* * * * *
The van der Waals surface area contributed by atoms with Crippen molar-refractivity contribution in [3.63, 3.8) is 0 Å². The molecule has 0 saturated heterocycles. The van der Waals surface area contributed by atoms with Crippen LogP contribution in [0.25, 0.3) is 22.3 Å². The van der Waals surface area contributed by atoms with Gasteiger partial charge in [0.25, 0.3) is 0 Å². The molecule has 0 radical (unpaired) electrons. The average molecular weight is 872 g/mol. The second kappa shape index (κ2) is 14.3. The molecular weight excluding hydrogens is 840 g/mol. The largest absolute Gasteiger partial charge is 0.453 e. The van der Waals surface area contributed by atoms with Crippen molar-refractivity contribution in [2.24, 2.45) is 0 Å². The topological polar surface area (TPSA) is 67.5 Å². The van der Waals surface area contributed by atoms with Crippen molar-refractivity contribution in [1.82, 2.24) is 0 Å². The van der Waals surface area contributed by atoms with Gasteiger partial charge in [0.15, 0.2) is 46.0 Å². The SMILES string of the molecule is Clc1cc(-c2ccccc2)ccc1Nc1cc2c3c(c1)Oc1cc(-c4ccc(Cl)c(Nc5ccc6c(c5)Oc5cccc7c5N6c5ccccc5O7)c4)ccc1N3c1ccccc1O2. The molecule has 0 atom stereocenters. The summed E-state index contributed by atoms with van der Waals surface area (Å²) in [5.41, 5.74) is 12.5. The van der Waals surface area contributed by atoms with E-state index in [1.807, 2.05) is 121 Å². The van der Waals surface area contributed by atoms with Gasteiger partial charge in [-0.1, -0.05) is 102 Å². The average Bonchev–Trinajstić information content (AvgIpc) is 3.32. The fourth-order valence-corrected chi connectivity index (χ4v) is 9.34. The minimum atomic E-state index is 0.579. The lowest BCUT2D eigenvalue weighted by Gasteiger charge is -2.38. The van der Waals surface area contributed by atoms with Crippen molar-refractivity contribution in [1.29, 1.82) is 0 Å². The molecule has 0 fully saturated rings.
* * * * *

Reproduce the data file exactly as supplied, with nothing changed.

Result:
The van der Waals surface area contributed by atoms with Crippen molar-refractivity contribution in [3.63, 3.8) is 0 Å². The molecule has 0 saturated heterocycles. The van der Waals surface area contributed by atoms with Crippen LogP contribution in [0.25, 0.3) is 22.3 Å². The van der Waals surface area contributed by atoms with Gasteiger partial charge in [0.25, 0.3) is 0 Å². The molecule has 0 radical (unpaired) electrons. The average molecular weight is 872 g/mol. The second kappa shape index (κ2) is 14.3. The molecular weight excluding hydrogens is 840 g/mol. The largest absolute Gasteiger partial charge is 0.453 e. The van der Waals surface area contributed by atoms with Crippen molar-refractivity contribution in [2.24, 2.45) is 0 Å². The topological polar surface area (TPSA) is 67.5 Å². The van der Waals surface area contributed by atoms with Crippen molar-refractivity contribution in [1.82, 2.24) is 0 Å². The van der Waals surface area contributed by atoms with Gasteiger partial charge in [0.15, 0.2) is 46.0 Å². The SMILES string of the molecule is Clc1cc(-c2ccccc2)ccc1Nc1cc2c3c(c1)Oc1cc(-c4ccc(Cl)c(Nc5ccc6c(c5)Oc5cccc7c5N6c5ccccc5O7)c4)ccc1N3c1ccccc1O2. The molecule has 0 atom stereocenters. The summed E-state index contributed by atoms with van der Waals surface area (Å²) in [5.41, 5.74) is 12.5. The van der Waals surface area contributed by atoms with E-state index in [1.807, 2.05) is 121 Å². The van der Waals surface area contributed by atoms with Gasteiger partial charge in [-0.1, -0.05) is 102 Å². The average Bonchev–Trinajstić information content (AvgIpc) is 3.32. The fourth-order valence-corrected chi connectivity index (χ4v) is 9.34. The minimum atomic E-state index is 0.579. The lowest BCUT2D eigenvalue weighted by Gasteiger charge is -2.38. The van der Waals surface area contributed by atoms with Crippen molar-refractivity contribution in [1.29, 1.82) is 0 Å². The molecule has 0 fully saturated rings.